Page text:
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Venezuela's 29 million people are praying for their ailing Commandante Hugo Chavez — half that he will survive his latest bout of cancer, and the other half that he won't.
The flamboyant Chavez is reporting to be failing rapidly with "severe" respiratory complications after his fourth cancer surgery since 2011 in Cuba. Both the Venezuelan and Cuban governments have remained very secretive about the condition of the 58-year-old Chavez.
Watching any human battle the terrors of cancer is always heartbreaking. But Chavez's prolonged illness is also causing rising economic and political uncertainty in both Venezuela and Cuba.
President Chavez styles himself leader of Latin America's socialist "Bolivarian revolution," an ex-military officers who vows to use Venezuela's great oil wealth to uplift his people. Venezuela's per capita income is a modest $13,000. By comparison, South Korea, a nation with no natural resources, has a GDP per capita of $30,000. Many Venezuelans subsist on $2 per day. They are Chavez's most ardent supporters.
The dire illness that has afflicted Chavez has thrown Venezuela into political turmoil. He was due to take the oath of office for a second six-year term on 10 January.
Venezuela's constitution provides for new elections if the sitting president dies. But there is confusion over what would happen if Chavez remains in a Cuban hospital. Will Vice President Nicolas Maduro take office — or not? The president of the National Assembly says he will assume office. Military officers are making coup noises.
All this would be merely of local interest if Venezuela was not one of the world's most important oil producers. Lucky Venezuela literally floats atop of sea of oil and natural gas. It may even have larger oil reserves than Saudi Arabia.
Venezuela's petroleum reserves from the region of Lake Maracaibo are estimated at nearly 300 billion barrels. Oil sands contain some 100 billion bbls of oil — more than Canada's Alberta oil sands. Venezuela is the world's eighth largest exporter of oil and Latin America's leading producer of natural gas.
In spite of the long, bitter feud and name-calling between Caracas and Washington, Venezuela remains a primary oil supplier for the United States. Caracas even owns the US petroleum refiner and marketer, "Citgo." Ironically, another leftist state, Angola, is also now a leading oil supplier for the energy-devouring US market.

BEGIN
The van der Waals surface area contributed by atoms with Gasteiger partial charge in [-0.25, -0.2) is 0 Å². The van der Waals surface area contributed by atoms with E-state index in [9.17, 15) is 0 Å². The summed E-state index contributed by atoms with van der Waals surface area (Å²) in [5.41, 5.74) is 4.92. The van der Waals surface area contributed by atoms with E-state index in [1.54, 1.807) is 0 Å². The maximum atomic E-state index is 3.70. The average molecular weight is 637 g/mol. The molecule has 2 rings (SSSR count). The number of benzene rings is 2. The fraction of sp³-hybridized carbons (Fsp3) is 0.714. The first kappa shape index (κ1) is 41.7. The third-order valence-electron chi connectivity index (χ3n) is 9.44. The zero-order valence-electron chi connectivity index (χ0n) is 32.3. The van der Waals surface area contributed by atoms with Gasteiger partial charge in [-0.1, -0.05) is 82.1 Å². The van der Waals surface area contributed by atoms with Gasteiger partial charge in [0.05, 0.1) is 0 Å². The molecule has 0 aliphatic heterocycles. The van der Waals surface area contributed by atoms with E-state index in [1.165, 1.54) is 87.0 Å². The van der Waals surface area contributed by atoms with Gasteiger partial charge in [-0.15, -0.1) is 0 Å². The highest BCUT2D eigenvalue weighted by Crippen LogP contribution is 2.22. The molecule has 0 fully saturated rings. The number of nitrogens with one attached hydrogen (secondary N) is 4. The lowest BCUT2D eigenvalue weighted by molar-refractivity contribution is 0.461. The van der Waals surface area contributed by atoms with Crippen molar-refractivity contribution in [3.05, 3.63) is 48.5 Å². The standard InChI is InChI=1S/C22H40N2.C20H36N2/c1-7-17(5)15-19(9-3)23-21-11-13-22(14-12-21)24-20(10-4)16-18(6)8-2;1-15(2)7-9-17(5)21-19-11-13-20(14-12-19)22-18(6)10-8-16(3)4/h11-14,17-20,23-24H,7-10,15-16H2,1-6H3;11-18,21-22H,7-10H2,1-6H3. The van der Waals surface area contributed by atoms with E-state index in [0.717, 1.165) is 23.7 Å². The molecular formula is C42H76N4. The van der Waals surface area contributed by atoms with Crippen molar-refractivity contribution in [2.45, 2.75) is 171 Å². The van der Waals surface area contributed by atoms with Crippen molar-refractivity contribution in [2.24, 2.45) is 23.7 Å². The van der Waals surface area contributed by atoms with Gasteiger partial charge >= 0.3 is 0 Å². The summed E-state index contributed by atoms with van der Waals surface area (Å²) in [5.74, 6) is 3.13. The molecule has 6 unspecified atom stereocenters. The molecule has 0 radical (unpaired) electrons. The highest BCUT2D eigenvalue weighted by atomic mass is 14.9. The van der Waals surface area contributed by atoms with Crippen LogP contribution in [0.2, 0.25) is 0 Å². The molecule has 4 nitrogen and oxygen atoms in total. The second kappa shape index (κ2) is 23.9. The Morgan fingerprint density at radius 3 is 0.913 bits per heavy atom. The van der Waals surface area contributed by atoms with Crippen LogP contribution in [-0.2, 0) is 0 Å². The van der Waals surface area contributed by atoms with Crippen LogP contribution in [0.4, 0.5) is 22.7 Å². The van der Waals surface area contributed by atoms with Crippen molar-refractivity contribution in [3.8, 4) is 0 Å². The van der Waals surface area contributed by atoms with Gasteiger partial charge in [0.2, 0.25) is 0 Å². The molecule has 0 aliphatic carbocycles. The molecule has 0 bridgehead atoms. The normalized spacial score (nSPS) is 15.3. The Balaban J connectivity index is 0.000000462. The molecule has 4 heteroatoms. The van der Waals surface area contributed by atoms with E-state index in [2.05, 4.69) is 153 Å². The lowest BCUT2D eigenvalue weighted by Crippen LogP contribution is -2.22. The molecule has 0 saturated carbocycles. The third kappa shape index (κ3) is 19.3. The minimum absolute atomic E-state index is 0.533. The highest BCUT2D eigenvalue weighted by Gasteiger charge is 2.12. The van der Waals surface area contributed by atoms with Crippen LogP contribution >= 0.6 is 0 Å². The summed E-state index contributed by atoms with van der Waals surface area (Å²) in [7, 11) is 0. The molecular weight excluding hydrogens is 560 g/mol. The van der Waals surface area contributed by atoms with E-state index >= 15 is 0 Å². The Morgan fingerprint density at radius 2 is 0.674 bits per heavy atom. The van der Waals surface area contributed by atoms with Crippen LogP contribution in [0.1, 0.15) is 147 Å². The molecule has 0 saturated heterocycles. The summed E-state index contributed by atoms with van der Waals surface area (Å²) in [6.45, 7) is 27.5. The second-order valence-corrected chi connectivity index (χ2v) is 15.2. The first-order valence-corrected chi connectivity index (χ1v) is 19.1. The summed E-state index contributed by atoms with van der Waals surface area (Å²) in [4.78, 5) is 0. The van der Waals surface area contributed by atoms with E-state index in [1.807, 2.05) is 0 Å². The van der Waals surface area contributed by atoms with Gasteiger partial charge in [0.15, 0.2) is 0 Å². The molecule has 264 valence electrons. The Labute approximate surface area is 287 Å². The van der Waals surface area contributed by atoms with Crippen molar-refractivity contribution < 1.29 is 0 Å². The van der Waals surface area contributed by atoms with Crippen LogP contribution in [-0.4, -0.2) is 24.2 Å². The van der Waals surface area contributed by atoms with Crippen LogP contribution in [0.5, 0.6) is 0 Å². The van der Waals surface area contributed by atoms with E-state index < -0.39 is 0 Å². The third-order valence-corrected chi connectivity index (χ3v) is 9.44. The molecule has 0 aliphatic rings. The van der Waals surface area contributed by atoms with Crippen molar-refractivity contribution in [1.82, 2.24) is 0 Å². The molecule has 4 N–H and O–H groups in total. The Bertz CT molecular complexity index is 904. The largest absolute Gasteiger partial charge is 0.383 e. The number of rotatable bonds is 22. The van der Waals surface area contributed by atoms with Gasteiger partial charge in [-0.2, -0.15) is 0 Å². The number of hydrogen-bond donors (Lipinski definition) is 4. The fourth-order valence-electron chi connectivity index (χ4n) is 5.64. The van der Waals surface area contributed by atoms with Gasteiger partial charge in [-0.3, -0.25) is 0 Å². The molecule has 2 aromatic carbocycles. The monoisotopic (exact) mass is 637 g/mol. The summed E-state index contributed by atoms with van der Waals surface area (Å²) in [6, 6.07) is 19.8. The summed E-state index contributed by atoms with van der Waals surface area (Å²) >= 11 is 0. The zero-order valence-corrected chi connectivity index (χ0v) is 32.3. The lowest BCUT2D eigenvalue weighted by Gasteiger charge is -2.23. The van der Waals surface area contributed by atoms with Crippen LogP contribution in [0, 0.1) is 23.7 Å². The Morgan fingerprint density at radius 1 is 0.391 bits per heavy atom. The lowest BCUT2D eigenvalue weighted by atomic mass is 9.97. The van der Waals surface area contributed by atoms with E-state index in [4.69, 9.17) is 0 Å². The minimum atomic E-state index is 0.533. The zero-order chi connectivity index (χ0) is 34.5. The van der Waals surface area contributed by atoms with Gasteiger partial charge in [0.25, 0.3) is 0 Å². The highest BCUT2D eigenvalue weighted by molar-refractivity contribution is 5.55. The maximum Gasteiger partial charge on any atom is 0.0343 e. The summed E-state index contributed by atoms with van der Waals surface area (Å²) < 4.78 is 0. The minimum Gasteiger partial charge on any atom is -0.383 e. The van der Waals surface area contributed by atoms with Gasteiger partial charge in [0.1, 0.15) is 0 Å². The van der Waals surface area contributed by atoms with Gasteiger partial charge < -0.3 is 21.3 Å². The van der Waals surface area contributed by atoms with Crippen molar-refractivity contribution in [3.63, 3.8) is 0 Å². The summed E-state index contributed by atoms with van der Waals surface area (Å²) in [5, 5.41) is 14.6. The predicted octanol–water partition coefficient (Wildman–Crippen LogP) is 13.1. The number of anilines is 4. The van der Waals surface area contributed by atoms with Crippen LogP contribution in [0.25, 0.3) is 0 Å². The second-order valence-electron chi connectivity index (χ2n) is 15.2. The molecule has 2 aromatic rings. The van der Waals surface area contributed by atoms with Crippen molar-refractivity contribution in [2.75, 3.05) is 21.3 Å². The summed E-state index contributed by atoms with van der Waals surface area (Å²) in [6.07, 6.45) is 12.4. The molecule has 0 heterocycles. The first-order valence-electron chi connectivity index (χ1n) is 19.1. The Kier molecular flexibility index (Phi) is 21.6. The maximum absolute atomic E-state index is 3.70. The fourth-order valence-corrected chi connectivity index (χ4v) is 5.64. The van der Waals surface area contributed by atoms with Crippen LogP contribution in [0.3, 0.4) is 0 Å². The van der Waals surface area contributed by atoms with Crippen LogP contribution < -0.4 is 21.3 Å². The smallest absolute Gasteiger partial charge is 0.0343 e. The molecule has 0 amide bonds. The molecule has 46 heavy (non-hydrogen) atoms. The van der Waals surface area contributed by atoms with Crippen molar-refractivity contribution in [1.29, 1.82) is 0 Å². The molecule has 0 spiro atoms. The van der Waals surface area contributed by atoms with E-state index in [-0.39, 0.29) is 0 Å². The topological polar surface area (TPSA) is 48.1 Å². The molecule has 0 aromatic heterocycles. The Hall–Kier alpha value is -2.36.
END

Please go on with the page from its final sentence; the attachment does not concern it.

Cuba's leaders are also watching President Chavez's health crisis with mounting concern. Venezuela supplies Cuba with an annual $3.5 billion subsidy, including 15,000 bbls of oil daily. Venezuela is also building a large refinery in Cuba that will strengthen its economic independence. In exchange for oil, Cuba has provided Venezuela with 30,000 doctors.
The Soviet Union used to supply Communist Cuba with free oil until its collapse in 1991. Cuba wholly relied on this Soviet petroleum and sold the rest to earn hard currency. Commandante Chavez has always been a huge admirer of Cuba; he regards Fidel Castro as a father figure. So he was quick to throw a lifeline to sinking Cuba after Soviet aid evaporated. Washington was furious, to say the least, and sought to bolster internal opposition to Chavez's populist socialist regime which is despised by middle and upper class Venezuelans
If Chavez loses his fight with cancer — and this could come in days — or if he is incapacitated, a new government in Venezuela may either sharply lessen or, if the rightist opposition wins office, completely end aid to Cuba. This would leave Cuba in desperate straits. Cuba does not have enough hard currency to buy oil on the open market.
Havana's plight might offer Vladimir Putin off in Moscow a nifty way of needling Washington, which has lately been stepping on Russia's toes in the Caucasus and Syria. China may also be tempted to quietly rescue Cuba as a tool for future use if the US challenges Beijing over Taiwan or the South China Sea. Imagine the uproar in America if Chinese Navy vessels began patrolling off Miami just as the US 7th Fleet patrols the Taiwan Strait.
This column wishes Col. Chavez a speedy recovery. He is a big pain to Washington, a mixed-up socialist, and a blowhard, but he's also colorful, big-hearted and amusing in a world full of dull leaders.